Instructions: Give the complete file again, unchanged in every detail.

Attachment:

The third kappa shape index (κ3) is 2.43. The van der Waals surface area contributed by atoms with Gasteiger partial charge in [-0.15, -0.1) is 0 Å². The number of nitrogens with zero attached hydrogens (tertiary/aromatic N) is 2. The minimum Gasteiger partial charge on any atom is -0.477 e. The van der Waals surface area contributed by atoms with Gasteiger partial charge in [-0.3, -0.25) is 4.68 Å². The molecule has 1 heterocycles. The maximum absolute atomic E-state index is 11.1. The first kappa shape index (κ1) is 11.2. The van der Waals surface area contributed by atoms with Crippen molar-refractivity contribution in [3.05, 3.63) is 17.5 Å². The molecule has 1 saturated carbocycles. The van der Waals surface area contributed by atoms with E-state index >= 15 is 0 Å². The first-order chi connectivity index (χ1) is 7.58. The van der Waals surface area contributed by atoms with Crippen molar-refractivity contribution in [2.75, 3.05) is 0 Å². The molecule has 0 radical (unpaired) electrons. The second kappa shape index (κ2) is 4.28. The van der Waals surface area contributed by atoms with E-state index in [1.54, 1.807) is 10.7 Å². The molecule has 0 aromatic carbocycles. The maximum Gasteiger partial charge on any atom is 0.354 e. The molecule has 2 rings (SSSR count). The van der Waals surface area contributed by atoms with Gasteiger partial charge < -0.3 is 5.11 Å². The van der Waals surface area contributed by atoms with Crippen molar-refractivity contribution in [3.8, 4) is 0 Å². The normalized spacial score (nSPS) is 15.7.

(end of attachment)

The third kappa shape index (κ3) is 2.43. The van der Waals surface area contributed by atoms with Gasteiger partial charge in [-0.15, -0.1) is 0 Å². The number of nitrogens with zero attached hydrogens (tertiary/aromatic N) is 2. The minimum Gasteiger partial charge on any atom is -0.477 e. The van der Waals surface area contributed by atoms with Gasteiger partial charge in [-0.3, -0.25) is 4.68 Å². The molecule has 1 heterocycles. The maximum absolute atomic E-state index is 11.1. The first kappa shape index (κ1) is 11.2. The van der Waals surface area contributed by atoms with Crippen molar-refractivity contribution in [3.05, 3.63) is 17.5 Å². The molecule has 1 saturated carbocycles. The van der Waals surface area contributed by atoms with E-state index >= 15 is 0 Å². The first-order chi connectivity index (χ1) is 7.58. The van der Waals surface area contributed by atoms with Crippen molar-refractivity contribution in [2.75, 3.05) is 0 Å². The molecule has 0 radical (unpaired) electrons. The second kappa shape index (κ2) is 4.28. The van der Waals surface area contributed by atoms with E-state index in [1.54, 1.807) is 10.7 Å². The molecule has 0 aromatic carbocycles. The maximum Gasteiger partial charge on any atom is 0.354 e. The molecule has 2 rings (SSSR count). The van der Waals surface area contributed by atoms with Gasteiger partial charge < -0.3 is 5.11 Å². The van der Waals surface area contributed by atoms with Crippen molar-refractivity contribution in [3.8, 4) is 0 Å². The normalized spacial score (nSPS) is 15.7.